Marshall Burke, an assistant professor at Stanford’s Department of Earth System Science, said the better air quality could have saved between 50,000 and 75,000 people from dying prematurely.

“The reductions in air pollution in China caused by this economic disruption likely saved twenty times more lives in China than have currently been lost due to infection with the virus in that country,” Burke wrote on G-Feed, a site run by a group of scientists researching the relationship between society and the environment.

The World Health Organization has estimated that around 7 million people die every year from exposure to fine particles in polluted air.

According to China’s Ministry of Ecology and Environment, the average number of “good quality air days” increased 21.5% in February, compared to the same period last year in Hubei province, the epicenter of the global coronavirus pandemic.

Satellite images released by NASA and the European Space Agency also show a dramatic reduction in nitrogen dioxide emissions — those released by vehicles, power plants and industrial facilities — in major Chinese cities between January and February.
China has already made significant progress in cleaning up its air in recent years. A study in 2019 found that pollution has declined significantly across China between 2013 and 2017. Beijing fell out of the top 100 most-polluted cities in Asia in recent years, with overall pollution levels 10% lower across Chinese cities between 2017 and 2018, according to a report by Greenpeace and AirVisual.
NASA and European Space Agency (ESA) pollution monitoring satellites have detected significant decreases in nitrogen dioxide (NO2) over China. There is evidence that the change is at least partly related to the economic slowdown following the outbreak of coronavirus.
Burke focused on the impact of lower concentrations of PM2.5, the dangerous tiny particulate matter which can move deep into the lungs when inhaled and from there into the bloodstream.

Based on actual pollution data from four cities in China for 2016 to 2019, he calculated the reduction in pollution to be between 15 and 18 micrograms per cubic meter of air, or ug/m3.

To avoid overestimating the impact, Burke then rounded the reduction down to 10 ug/m3, and assumed only people living in urban areas would benefit from the cleaner air.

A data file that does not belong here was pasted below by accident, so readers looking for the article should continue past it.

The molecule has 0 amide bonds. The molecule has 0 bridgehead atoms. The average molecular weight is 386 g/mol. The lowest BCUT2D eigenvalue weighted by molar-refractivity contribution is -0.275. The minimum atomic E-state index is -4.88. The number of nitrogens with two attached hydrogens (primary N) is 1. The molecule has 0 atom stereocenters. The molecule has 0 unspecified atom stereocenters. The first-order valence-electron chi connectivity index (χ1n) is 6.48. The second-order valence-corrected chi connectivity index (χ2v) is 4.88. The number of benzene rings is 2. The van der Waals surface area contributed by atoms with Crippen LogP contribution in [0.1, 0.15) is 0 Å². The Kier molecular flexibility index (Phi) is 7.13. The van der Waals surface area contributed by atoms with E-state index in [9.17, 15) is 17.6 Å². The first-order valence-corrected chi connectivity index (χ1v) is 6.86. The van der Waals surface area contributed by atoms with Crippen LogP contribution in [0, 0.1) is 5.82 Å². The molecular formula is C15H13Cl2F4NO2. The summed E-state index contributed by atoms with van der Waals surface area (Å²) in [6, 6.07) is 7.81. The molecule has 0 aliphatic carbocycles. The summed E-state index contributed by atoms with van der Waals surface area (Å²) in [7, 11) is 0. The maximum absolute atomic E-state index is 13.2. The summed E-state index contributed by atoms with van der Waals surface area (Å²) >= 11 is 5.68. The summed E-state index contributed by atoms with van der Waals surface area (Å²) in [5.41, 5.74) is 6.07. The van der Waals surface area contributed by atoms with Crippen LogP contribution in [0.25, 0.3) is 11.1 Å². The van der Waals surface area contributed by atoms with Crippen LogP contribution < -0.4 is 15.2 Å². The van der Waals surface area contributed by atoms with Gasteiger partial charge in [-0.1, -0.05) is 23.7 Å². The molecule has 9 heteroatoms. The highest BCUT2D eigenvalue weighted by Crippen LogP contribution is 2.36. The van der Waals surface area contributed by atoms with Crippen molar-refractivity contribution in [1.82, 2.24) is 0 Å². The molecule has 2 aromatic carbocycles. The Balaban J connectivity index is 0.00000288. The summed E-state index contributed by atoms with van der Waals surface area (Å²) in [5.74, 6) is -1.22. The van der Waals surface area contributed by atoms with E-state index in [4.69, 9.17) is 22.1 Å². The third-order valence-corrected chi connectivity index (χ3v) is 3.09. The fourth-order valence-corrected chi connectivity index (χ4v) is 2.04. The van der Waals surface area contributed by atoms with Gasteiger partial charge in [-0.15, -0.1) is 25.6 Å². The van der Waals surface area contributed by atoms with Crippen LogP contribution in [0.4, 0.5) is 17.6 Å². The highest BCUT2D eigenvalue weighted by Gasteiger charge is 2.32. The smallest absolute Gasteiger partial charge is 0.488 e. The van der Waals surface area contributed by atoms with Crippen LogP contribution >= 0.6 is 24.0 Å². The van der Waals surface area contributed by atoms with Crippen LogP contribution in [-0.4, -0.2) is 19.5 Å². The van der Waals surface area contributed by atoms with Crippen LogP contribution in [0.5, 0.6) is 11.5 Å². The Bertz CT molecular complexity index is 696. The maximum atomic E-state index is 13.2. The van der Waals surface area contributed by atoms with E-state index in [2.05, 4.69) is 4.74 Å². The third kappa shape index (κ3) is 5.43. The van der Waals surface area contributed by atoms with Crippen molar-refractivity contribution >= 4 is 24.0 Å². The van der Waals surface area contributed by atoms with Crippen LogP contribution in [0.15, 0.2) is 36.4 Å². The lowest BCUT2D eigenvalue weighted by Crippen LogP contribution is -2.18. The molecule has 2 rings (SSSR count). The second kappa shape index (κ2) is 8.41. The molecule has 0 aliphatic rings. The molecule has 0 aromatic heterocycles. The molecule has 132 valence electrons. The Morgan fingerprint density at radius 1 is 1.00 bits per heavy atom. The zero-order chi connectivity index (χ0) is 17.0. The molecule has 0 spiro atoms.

Burke was also able to tap into existing data showing the health benefits that cleaner air in China can have — from the 2008 Beijing Olympics when Chinese authorities imposed strict pollution controls.

At that time NASA also observed a significant reduction in pollution levels.
Even short-term exposure to low levels of air pollution can increase risk of cardiac arrest

Scientists analyzed the impact of these measures and found they dramatically reduced the number of premature deaths among children under five and adults over 70. The research suggested that monthly mortality of children under five increased 2.9% for every 1ug/m3 increase in PM2.5, and about 1.4% for people over 70 years old.

Based on those calculations, and considering a number of caveats, Burke calculated that the two months of cleaner air resulting from the coronavirus restrictions has saved the lives of between 1,400 and 4,000 children under 5, and 51,700 to 73,000 adults over 70 in China.

He said that while the cleaner air had likely saved lives, the broader disruption caused by Covid-19 could cause many additional deaths not directly attributable to being infected with the virus — for example because of declines in economic well-being or the difficulty in accessing health services during the epidemic.

“Does this mean pandemics are good for health? No,” he said. “Instead it means that the way our economies operate absent pandemics has massive hidden health costs, and it takes a pandemic to help see that.”

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